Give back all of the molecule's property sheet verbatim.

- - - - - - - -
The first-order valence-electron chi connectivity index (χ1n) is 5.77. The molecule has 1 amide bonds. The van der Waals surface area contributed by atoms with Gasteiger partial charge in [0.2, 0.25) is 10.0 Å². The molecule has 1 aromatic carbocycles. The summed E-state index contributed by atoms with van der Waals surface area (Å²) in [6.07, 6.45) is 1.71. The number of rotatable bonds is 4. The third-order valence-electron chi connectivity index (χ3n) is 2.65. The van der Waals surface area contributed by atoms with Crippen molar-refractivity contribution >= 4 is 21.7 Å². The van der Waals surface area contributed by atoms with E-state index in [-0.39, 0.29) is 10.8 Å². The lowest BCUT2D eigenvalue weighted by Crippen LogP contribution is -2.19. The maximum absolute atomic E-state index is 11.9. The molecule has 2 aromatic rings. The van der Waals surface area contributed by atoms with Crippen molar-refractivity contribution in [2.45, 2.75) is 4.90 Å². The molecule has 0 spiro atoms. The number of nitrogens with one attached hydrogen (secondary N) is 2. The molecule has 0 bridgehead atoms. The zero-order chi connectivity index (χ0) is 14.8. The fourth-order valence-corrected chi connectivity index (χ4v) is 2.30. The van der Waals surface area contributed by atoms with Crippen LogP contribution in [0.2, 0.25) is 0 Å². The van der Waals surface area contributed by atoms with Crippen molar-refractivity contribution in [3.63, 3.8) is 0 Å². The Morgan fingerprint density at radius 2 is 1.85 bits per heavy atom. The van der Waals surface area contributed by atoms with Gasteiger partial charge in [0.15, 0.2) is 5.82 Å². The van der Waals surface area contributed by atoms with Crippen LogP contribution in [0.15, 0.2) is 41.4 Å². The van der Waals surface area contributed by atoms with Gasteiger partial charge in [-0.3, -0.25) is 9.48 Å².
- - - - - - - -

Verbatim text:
The first-order valence-electron chi connectivity index (χ1n) is 5.77. The molecule has 1 amide bonds. The van der Waals surface area contributed by atoms with Gasteiger partial charge in [0.2, 0.25) is 10.0 Å². The molecule has 1 aromatic carbocycles. The summed E-state index contributed by atoms with van der Waals surface area (Å²) in [6.07, 6.45) is 1.71. The number of rotatable bonds is 4. The third-order valence-electron chi connectivity index (χ3n) is 2.65. The van der Waals surface area contributed by atoms with Crippen molar-refractivity contribution >= 4 is 21.7 Å². The van der Waals surface area contributed by atoms with E-state index in [-0.39, 0.29) is 10.8 Å². The lowest BCUT2D eigenvalue weighted by Crippen LogP contribution is -2.19. The maximum absolute atomic E-state index is 11.9. The molecule has 2 aromatic rings. The van der Waals surface area contributed by atoms with Crippen molar-refractivity contribution in [2.45, 2.75) is 4.90 Å². The molecule has 0 spiro atoms. The number of nitrogens with one attached hydrogen (secondary N) is 2. The molecule has 0 bridgehead atoms. The zero-order chi connectivity index (χ0) is 14.8. The fourth-order valence-corrected chi connectivity index (χ4v) is 2.30. The van der Waals surface area contributed by atoms with Crippen LogP contribution in [0.2, 0.25) is 0 Å². The van der Waals surface area contributed by atoms with Crippen molar-refractivity contribution in [3.63, 3.8) is 0 Å². The Morgan fingerprint density at radius 2 is 1.85 bits per heavy atom. The van der Waals surface area contributed by atoms with Gasteiger partial charge in [0.15, 0.2) is 5.82 Å². The van der Waals surface area contributed by atoms with Crippen LogP contribution in [0.15, 0.2) is 41.4 Å². The van der Waals surface area contributed by atoms with Gasteiger partial charge in [-0.3, -0.25) is 9.48 Å².